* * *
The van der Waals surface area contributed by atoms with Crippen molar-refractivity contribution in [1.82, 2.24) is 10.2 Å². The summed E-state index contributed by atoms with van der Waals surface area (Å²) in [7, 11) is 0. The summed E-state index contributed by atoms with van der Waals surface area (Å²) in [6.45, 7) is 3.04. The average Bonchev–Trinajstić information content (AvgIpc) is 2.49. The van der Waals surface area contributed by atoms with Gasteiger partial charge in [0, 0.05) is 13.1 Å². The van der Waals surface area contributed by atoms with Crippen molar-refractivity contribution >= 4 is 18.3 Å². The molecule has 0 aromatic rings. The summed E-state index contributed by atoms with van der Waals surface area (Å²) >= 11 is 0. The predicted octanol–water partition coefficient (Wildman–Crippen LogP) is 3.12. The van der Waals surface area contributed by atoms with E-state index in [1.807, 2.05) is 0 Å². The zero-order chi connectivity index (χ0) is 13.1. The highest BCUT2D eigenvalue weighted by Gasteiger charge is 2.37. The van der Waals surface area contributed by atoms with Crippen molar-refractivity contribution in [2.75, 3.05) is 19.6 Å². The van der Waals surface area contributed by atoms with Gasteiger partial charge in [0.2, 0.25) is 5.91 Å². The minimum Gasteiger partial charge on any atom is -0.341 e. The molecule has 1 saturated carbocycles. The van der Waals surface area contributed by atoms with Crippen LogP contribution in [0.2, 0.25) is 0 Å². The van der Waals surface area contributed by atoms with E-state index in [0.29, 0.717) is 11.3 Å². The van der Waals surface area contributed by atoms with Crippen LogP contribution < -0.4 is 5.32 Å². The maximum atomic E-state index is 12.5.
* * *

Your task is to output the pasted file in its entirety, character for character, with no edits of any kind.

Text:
The van der Waals surface area contributed by atoms with Crippen molar-refractivity contribution in [1.82, 2.24) is 10.2 Å². The summed E-state index contributed by atoms with van der Waals surface area (Å²) in [7, 11) is 0. The summed E-state index contributed by atoms with van der Waals surface area (Å²) in [6.45, 7) is 3.04. The average Bonchev–Trinajstić information content (AvgIpc) is 2.49. The van der Waals surface area contributed by atoms with Gasteiger partial charge in [0, 0.05) is 13.1 Å². The van der Waals surface area contributed by atoms with Crippen molar-refractivity contribution >= 4 is 18.3 Å². The molecule has 0 aromatic rings. The summed E-state index contributed by atoms with van der Waals surface area (Å²) >= 11 is 0. The predicted octanol–water partition coefficient (Wildman–Crippen LogP) is 3.12. The van der Waals surface area contributed by atoms with E-state index in [1.807, 2.05) is 0 Å². The zero-order chi connectivity index (χ0) is 13.1. The highest BCUT2D eigenvalue weighted by Gasteiger charge is 2.37. The van der Waals surface area contributed by atoms with Crippen molar-refractivity contribution in [2.75, 3.05) is 19.6 Å². The van der Waals surface area contributed by atoms with Gasteiger partial charge in [0.2, 0.25) is 5.91 Å². The minimum Gasteiger partial charge on any atom is -0.341 e. The molecule has 1 saturated carbocycles. The van der Waals surface area contributed by atoms with Crippen LogP contribution in [0.2, 0.25) is 0 Å². The van der Waals surface area contributed by atoms with E-state index in [0.29, 0.717) is 11.3 Å². The van der Waals surface area contributed by atoms with Crippen LogP contribution < -0.4 is 5.32 Å². The maximum atomic E-state index is 12.5.